The Effects Of An Overactive Metabolism On Heart Health

2012-09-13 | |
Last updated: 2012-09-13

For the hundreds of millions of people who are overweight or obese and must struggle to lose weight, the idea of a metabolism in overdrive might easily be viewed as nothing less than a blessing. Certainly, a more rapid metabolism is highly beneficial in keeping off weight and allowing a person to eat without counting calories. Unfortunately, an unnaturally fast metabolism such as that experienced as a result of an overactive thyroid gland can pose serious health problems.

Because the thyroid gland produces hormones, the consequences of a thyroid gland in overdrive or Hyperthyroidism, are felt over the entire body. These hormones affect the rate at which almost every human cell functions. Amongst the many negative health effects that result from too much thyroid hormone being produced, the most severe health effects are those experienced by the heart.

What Is The Thyroid Gland?

The thyroid is one of the largest hormone producing glands in the body. It is located below the voice box at the front of the neck wrapping part way around the wind pipe. The thyroid gland produces several hormones that perform a number of functions in the body including controlling the rate at which the body uses energy. The hormones also control how fast the body produces many of the proteins that it requires. Additionally, thyroid hormones govern the sensitivity of body tissues to other hormones.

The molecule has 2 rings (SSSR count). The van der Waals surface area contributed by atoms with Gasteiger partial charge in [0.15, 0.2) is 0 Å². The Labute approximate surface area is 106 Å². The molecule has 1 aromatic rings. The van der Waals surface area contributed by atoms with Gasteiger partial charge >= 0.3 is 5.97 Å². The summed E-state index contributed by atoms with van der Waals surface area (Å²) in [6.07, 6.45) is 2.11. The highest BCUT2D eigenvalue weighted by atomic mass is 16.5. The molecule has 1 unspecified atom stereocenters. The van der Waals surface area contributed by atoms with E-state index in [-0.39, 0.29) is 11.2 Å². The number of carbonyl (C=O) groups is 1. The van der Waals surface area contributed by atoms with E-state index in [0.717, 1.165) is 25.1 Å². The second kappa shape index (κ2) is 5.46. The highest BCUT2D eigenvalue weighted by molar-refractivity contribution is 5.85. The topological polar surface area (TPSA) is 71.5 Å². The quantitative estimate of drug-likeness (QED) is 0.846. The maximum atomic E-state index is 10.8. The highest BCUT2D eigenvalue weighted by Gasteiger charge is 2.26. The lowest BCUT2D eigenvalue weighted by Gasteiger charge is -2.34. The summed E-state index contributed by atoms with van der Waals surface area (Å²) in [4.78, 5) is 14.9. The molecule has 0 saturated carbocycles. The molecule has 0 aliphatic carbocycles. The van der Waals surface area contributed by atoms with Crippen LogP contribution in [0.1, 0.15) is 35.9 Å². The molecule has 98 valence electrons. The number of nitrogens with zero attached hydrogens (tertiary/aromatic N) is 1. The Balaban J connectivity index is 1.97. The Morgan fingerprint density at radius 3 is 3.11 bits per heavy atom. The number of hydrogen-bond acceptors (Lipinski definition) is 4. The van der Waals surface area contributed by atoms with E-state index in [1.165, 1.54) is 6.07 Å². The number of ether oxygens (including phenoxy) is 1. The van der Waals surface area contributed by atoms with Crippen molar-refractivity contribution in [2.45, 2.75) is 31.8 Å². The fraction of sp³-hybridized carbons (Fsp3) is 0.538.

Hyperthyroidism occurs when the rate at which the thyroid produces these hormones is elevated. The result is high levels of thyroid hormones in the blood and throughout the tissues of the body.

How Many People Are Affected By Hyperthyroidism?

Hyperthyroidism is a fairly common condition that affects as much as 1% of the US and Canadian populations and as much as 2% of the UK population. Women are 5 to 10 times more likely to develop the condition than men. Many cases of hyperthyroidism develop in middle age and the elderly suffer the disorder 50% more often than those who are younger. The most common reason that the condition develops is due to the autoimmune disorder called Graves disease. However, a number of different health problems can also lead to Hyperthyroidism and the resulting heart problems.

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Category: Disease Information, Disease Prevention, Health Risks, Medical Research, Medical Treatment

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